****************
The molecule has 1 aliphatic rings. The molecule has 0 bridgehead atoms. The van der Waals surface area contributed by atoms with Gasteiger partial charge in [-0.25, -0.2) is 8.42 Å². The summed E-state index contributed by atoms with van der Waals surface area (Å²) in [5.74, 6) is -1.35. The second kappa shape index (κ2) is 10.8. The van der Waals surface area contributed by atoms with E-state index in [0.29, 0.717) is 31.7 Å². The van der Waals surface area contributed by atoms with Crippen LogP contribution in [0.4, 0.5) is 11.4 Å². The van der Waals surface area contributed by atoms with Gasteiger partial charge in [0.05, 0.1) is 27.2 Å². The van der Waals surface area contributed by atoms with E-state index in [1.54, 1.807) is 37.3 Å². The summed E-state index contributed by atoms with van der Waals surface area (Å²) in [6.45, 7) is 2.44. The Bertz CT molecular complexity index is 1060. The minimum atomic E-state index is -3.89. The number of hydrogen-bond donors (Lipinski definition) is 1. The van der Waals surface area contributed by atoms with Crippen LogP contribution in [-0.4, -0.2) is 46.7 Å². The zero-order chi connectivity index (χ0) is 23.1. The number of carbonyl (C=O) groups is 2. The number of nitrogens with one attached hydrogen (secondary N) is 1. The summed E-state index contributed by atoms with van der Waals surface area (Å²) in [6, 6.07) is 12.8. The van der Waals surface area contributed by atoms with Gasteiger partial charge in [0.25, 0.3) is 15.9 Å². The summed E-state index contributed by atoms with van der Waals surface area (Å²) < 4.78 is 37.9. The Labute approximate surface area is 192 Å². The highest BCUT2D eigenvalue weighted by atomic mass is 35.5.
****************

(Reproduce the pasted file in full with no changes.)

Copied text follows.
The molecule has 1 aliphatic rings. The molecule has 0 bridgehead atoms. The van der Waals surface area contributed by atoms with Gasteiger partial charge in [-0.25, -0.2) is 8.42 Å². The summed E-state index contributed by atoms with van der Waals surface area (Å²) in [5.74, 6) is -1.35. The second kappa shape index (κ2) is 10.8. The van der Waals surface area contributed by atoms with E-state index in [0.29, 0.717) is 31.7 Å². The van der Waals surface area contributed by atoms with Crippen LogP contribution in [0.4, 0.5) is 11.4 Å². The van der Waals surface area contributed by atoms with Gasteiger partial charge in [0.05, 0.1) is 27.2 Å². The van der Waals surface area contributed by atoms with E-state index in [1.54, 1.807) is 37.3 Å². The summed E-state index contributed by atoms with van der Waals surface area (Å²) in [6.45, 7) is 2.44. The Bertz CT molecular complexity index is 1060. The minimum atomic E-state index is -3.89. The number of hydrogen-bond donors (Lipinski definition) is 1. The van der Waals surface area contributed by atoms with Crippen LogP contribution in [-0.4, -0.2) is 46.7 Å². The zero-order chi connectivity index (χ0) is 23.1. The number of carbonyl (C=O) groups is 2. The number of nitrogens with one attached hydrogen (secondary N) is 1. The summed E-state index contributed by atoms with van der Waals surface area (Å²) in [6, 6.07) is 12.8. The van der Waals surface area contributed by atoms with Gasteiger partial charge in [0.25, 0.3) is 15.9 Å². The summed E-state index contributed by atoms with van der Waals surface area (Å²) < 4.78 is 37.9. The Labute approximate surface area is 192 Å². The highest BCUT2D eigenvalue weighted by atomic mass is 35.5.